Q is for Quibble




You know, there are some people who love to argue. I think most of them live in New York, but actually you can find them just about everywhere. Those people thrive on conflict – they actually feel more alive when they’re in the middle of a good knock down drag out.

Me…I despise disagreements! Social conflict is something I will actively run away from. That’s one reason I’ll get up and walk out of the room when somebody begins a discussion about religion or politics – because everyone knows that the possibility of a quarrel skyrockets when you bring either of those subjects into a conversation. I also rarely offer an opinion when asked – about anything – because as soon as you do the person asking will want to tell you his or hers, then try and convince you why you’re wrong.

The reason I picked quibble for today’s word/topic is because of the way a cute word can communicate such a harsh meaning. Granted, quibbling hovers on the border of true arguing, tending to be used when hair-splitting, fussiness, or nit-picking is involved. But it can just as easily be used to downplay, or explain-away negative behavior (“that wasn’t an argument, we were just quibbling”).

But no matter how hard we try to avoid confrontation ultimately ending with a dispute, eventually it’s going to happen (I am married after all). I’ve been told many times that when I argue, my eyes turn black. That’s because my pupils – those things that look like round, black dots in the center of the eyes, but actually openings that allow light to enter the eyes – have dilated in response to the change in my emotional state. The size of the opening is controlled by the iris, the colored portion of the eye surrounding the pupil. The pupils constantly change size in response to light, to the eye’s focusing distance, and to emotions. In my case, the result is rather dramatic when I’m angered.

And that’s where my character flaw lies. Those people I mentioned in my opening…the ones who love to argue…they can do it without getting overly emotional. If you measured their blood pressure and heartbeat while in the midst of a squabble, you’d think they were enjoying a no-fat latte while strolling through the park listening to Bruno Mars. Me, I’m the exact opposite, which is why I avoid arguing at all cost.

What about you? How to you handle a good quibble? :)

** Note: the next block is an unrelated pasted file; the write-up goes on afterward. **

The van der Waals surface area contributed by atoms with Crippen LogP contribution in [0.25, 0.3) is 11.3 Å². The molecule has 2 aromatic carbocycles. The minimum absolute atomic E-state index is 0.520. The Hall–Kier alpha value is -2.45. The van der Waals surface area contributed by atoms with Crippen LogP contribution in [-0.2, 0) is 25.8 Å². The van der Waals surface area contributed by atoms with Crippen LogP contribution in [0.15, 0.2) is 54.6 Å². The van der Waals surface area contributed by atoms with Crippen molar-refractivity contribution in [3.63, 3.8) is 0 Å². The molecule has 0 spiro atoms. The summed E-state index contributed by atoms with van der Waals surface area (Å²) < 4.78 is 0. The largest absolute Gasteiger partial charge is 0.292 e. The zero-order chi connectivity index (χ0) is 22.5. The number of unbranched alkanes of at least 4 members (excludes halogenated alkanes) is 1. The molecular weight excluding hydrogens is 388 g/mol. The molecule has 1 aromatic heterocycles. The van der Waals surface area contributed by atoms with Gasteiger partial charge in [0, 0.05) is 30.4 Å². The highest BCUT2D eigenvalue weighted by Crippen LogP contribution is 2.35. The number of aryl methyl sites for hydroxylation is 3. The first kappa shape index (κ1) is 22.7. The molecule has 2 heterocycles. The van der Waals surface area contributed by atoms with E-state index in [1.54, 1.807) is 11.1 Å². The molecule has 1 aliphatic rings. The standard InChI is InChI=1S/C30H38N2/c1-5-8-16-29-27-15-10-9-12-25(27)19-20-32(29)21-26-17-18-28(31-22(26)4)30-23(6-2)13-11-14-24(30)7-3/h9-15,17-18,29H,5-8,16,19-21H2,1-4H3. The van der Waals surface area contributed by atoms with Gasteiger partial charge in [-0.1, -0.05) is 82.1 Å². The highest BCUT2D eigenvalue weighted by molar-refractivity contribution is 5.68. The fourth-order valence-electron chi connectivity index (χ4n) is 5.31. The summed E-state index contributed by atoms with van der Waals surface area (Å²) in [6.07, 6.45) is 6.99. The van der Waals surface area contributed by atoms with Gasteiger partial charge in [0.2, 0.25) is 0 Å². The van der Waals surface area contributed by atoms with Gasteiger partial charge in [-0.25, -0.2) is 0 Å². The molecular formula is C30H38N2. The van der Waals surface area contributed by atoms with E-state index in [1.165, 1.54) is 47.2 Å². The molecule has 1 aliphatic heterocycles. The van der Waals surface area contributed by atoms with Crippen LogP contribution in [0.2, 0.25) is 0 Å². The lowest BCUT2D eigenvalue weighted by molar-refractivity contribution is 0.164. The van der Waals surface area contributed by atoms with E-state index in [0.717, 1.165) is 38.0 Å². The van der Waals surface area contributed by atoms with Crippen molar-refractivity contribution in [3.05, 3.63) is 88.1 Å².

8 comments

  1. I don't like confrontation either. Some people relish a good fight. Actually, it's fun to mess with those people by refusing to fight. They don't know how to handle a non-response!

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  2. I hate arguing. I once had a best friend who loved it though, and she'd constantly try to pull me into disagreements. Suffice it to say, we aren't very close anymore ... Luckily my husband feels the same way I do about arguing, and despite being married 8 and a half years, we've never fought even once. We're both very good about discussing things in a loving way. Thank goodness, because I hate the conflict and emotions that come with it!

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  3. I hate confrontations and arguments. I hate them so much that I start to sweat and my heart rate rises. But I find myself in them all the time with my older siblings.

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  4. I definitely do not like loud argumentative confrontations. None of us can always agree on everything, so let us agree to disagree and not get angry and hostile about it. Quibbling though... quibbling to me is more about being picky... "The fork goes on the left side of the plate, not the right." "Spread jam with a spoon, not a knife."

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  5. I'm like Chrys. I do not deal well with confrontation, or really negative judgement. I will avoid if at all possible, so what am I doing choosing writing as a profession? Ha! Lisa, co-host AtoZ 2015, @ http://www.lisabuiecollard.com

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  6. I try to avoid at all costs. I really hate quibbling. That little knit picking where someone has to change/add some tiny thing just to be 'more' correct. I walk, no run away from those people and their discussions.

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  7. I have no problems with friendly disagreements, but full-on confrontation is just nasty and unpleasant. You're right, though--some people really do seem to revel in it. Go figure. I love the philosophy of Bish's comment above--"spread jam with a spoon, not a knife."

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  8. I'm not good at quibbling, but I love a good debate.

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